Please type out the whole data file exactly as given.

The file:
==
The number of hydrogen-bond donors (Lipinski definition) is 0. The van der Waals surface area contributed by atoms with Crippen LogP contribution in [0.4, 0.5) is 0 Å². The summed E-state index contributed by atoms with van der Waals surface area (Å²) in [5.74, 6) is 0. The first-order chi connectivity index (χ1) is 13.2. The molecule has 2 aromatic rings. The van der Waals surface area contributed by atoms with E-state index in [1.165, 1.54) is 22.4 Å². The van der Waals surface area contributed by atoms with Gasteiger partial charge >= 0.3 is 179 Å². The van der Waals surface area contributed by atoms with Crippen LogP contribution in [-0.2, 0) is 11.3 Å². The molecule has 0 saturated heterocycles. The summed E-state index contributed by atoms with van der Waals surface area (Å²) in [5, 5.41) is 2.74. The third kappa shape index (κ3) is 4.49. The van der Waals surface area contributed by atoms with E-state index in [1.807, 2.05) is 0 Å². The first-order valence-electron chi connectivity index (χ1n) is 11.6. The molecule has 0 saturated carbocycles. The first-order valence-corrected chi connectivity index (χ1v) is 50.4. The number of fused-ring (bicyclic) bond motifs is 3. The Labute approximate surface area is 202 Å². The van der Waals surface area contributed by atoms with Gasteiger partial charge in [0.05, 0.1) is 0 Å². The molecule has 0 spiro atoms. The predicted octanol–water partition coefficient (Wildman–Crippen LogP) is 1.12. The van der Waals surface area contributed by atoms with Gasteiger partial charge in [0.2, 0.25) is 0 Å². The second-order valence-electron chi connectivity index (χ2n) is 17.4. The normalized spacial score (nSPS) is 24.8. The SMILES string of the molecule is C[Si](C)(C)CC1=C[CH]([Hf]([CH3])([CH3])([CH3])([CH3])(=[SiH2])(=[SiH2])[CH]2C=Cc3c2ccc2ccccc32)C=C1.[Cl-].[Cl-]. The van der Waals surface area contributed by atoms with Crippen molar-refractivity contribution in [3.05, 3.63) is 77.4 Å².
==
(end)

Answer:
The number of hydrogen-bond donors (Lipinski definition) is 0. The van der Waals surface area contributed by atoms with Crippen LogP contribution in [0.4, 0.5) is 0 Å². The summed E-state index contributed by atoms with van der Waals surface area (Å²) in [5.74, 6) is 0. The first-order chi connectivity index (χ1) is 13.2. The molecule has 2 aromatic rings. The van der Waals surface area contributed by atoms with E-state index in [1.165, 1.54) is 22.4 Å². The van der Waals surface area contributed by atoms with Gasteiger partial charge >= 0.3 is 179 Å². The van der Waals surface area contributed by atoms with Crippen LogP contribution in [-0.2, 0) is 11.3 Å². The molecule has 0 saturated heterocycles. The summed E-state index contributed by atoms with van der Waals surface area (Å²) in [5, 5.41) is 2.74. The third kappa shape index (κ3) is 4.49. The van der Waals surface area contributed by atoms with E-state index in [1.807, 2.05) is 0 Å². The first-order valence-electron chi connectivity index (χ1n) is 11.6. The molecule has 0 saturated carbocycles. The first-order valence-corrected chi connectivity index (χ1v) is 50.4. The number of fused-ring (bicyclic) bond motifs is 3. The Labute approximate surface area is 202 Å². The van der Waals surface area contributed by atoms with Gasteiger partial charge in [0.05, 0.1) is 0 Å². The molecule has 0 spiro atoms. The predicted octanol–water partition coefficient (Wildman–Crippen LogP) is 1.12. The van der Waals surface area contributed by atoms with Gasteiger partial charge in [0.2, 0.25) is 0 Å². The second-order valence-electron chi connectivity index (χ2n) is 17.4. The normalized spacial score (nSPS) is 24.8. The SMILES string of the molecule is C[Si](C)(C)CC1=C[CH]([Hf]([CH3])([CH3])([CH3])([CH3])(=[SiH2])(=[SiH2])[CH]2C=Cc3c2ccc2ccccc32)C=C1.[Cl-].[Cl-]. The van der Waals surface area contributed by atoms with Crippen molar-refractivity contribution in [3.05, 3.63) is 77.4 Å².